The LOD was computed as the mean blank value of the target mass plus 3 times the blank standard deviation of the target mass. The computed parameters are shown in Table
Computed statistical parameters of target mass values (995 for [M + H]^{+}, 509 for [M + H + Na]^{2+}, and 861 for [M + H − 135]^{+}) in three different blanks (MeOH,
Blank  MeOH  Stig  Hymc  

Ion  995  509  861  995  509  861  995  509  861 
LOD 









Covariance 









Correlation  0.1953  0.5972  0.2759  0.3723  0.6806  0.4428  0.5574  0.6037  0.5133 
Strength of relation 









Correlated standard deviation 









Mean 









CRO 









Computed LODs were compared with the measured calibration curves for all three matrices (Figure
Calibration curves for MCYSTLR in three different matrices (MeOH,
Therefore, univariate LOD represents the basic offset as the blank mean value plus 3 times the univariate (noncorrelated) sensitivity. Therefore, this LOD is the level of false nondetects and should also be interpreted as the univariate offset. The LOD for false detects is better to evaluate as Boqué’s multivariate detection limit (MDL). The correlated offset, as a step between the univariate and multivariate approach, is introduced as the correlated responsivity offset, CRO. The CRO value represents the minimal estimation of the matrix contribution to the analyte signal offset via the correlated standard deviation (~correlated sensitivity). Thus, CRO is a useful quantity for ion competition estimation.
Reference responsivity (in MeOH) was fitted using Matlab cftool. The RMSE of the responsivity function linear fitting was very small; however, exponential fitting produced a better fit (Table
The estimation of ion competition in food additive matrices (Stig and Hymc) was computed via (
the reference correlation coefficient,
the correlation coefficient,
the reference correlated responsivity offset, CRO1, of the reference matrix (MeOH),
the correlated responsivity offset, CRO2 or CRO3, of the food additive matrix blank (Stig or Hymc),
and the parameters of linear fitting (linear slope
Results of the estimation are shown in Figures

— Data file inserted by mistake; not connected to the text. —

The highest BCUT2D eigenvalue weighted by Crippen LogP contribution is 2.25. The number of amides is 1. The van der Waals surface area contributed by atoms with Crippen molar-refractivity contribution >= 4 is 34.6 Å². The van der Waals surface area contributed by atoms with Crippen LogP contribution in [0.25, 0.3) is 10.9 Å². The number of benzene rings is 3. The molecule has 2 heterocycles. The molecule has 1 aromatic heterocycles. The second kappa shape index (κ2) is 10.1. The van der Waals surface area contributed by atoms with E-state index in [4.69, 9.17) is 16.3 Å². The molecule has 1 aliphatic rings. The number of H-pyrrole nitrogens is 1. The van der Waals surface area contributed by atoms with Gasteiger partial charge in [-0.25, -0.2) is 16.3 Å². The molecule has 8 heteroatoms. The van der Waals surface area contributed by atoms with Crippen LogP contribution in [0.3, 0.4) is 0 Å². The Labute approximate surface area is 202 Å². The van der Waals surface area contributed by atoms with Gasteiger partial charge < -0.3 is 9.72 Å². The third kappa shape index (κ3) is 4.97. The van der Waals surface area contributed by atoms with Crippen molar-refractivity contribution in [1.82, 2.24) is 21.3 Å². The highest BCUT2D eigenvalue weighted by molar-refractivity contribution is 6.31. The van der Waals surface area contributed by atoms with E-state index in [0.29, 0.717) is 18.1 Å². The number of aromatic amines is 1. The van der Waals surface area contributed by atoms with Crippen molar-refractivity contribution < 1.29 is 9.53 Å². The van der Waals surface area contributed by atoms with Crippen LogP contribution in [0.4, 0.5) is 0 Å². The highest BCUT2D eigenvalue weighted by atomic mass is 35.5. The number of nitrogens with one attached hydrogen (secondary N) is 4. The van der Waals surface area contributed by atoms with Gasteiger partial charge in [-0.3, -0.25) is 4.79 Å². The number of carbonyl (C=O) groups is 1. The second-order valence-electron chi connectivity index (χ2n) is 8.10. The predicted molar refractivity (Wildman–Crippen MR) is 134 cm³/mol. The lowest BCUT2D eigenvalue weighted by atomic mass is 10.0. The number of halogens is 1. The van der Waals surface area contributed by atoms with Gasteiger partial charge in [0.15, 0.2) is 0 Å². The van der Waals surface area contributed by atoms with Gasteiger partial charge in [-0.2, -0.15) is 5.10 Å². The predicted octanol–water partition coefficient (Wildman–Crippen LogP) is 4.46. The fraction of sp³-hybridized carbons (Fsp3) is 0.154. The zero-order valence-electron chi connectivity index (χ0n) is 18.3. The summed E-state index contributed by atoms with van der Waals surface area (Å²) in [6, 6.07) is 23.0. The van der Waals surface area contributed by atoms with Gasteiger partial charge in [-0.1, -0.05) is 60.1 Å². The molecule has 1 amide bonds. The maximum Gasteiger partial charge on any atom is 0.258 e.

Calibration curves of the protonated MCYSTLR molecular ion in MeOH and estimated calibration curves in food additives matrices (salmon hydrolyzate and
Calibration curves of the doubly charged sodium adduct of the MCYSTLR molecular ion in MeOH and the estimated calibration curves in food additive matrices (salmon hydrolyzate and
Calibration curves of the MCYSTLR molecular ion with cleavage of the Adda moiety in MeOH and the estimated calibration curves in food additives matrices (hydrolyzate and
Manual fragmentation, the mother ion 509.2 [M + H + Na]^{2+} provided MCYSTLR molecular ion 995.3 and dehydrated ion 977.5 in the MS2 spectrum.
The estimated calibration curves for the food additives represent the most probable position of the measured calibration curves according to the matrices offsets and correlations. The exact intensity values are, of course, sample dependent and based on all influences of the matrix on the analyte. Information on the total influence is not present in the blank measurement; therefore, the complete information cannot be estimated before the measurement of the analyte in the matrix is done, at which point the estimation is no longer necessary. However, partial information, that is, correlated responsivity offsets (CROs) and minimal correlations (
It is quite obvious that some compounds will coelute with the analyte and interfere with ionization. In other words, it is very predictable that matrices may influence and compete with analyte ionization by ESI. However, up until now, an evaluation of the influence of matrices was not possible. In this paper, we propose a method for estimating the competition of analyte hepatotoxin MCYSTLR ions in the measurement of calibration curves in food additives by HPLCMS. The influence of the matrix comprises two major parts.
The chemical noise contributes as the offset to the intensity value of target mass values.
The matrix composition affects analyte ionization by correlation of the theoretical offset and even more by the correlation of the responsivity slope in the measurement of the calibration curve.
The main advantage of our approach is the evaluation of the minimal correlation given by the matrix to the target mass values. Therefore, we can estimate both the responsivity offset and the correlation of that offset and the calibration (responsivity) slope. This correlation information is directly evaluated from the blanks of the matrices. In combination with the known measurement of the calibration curve in a known matrix, it can be used for the estimation of the position of the calibration curve in other matrices (food additives) that are known only from their blanks.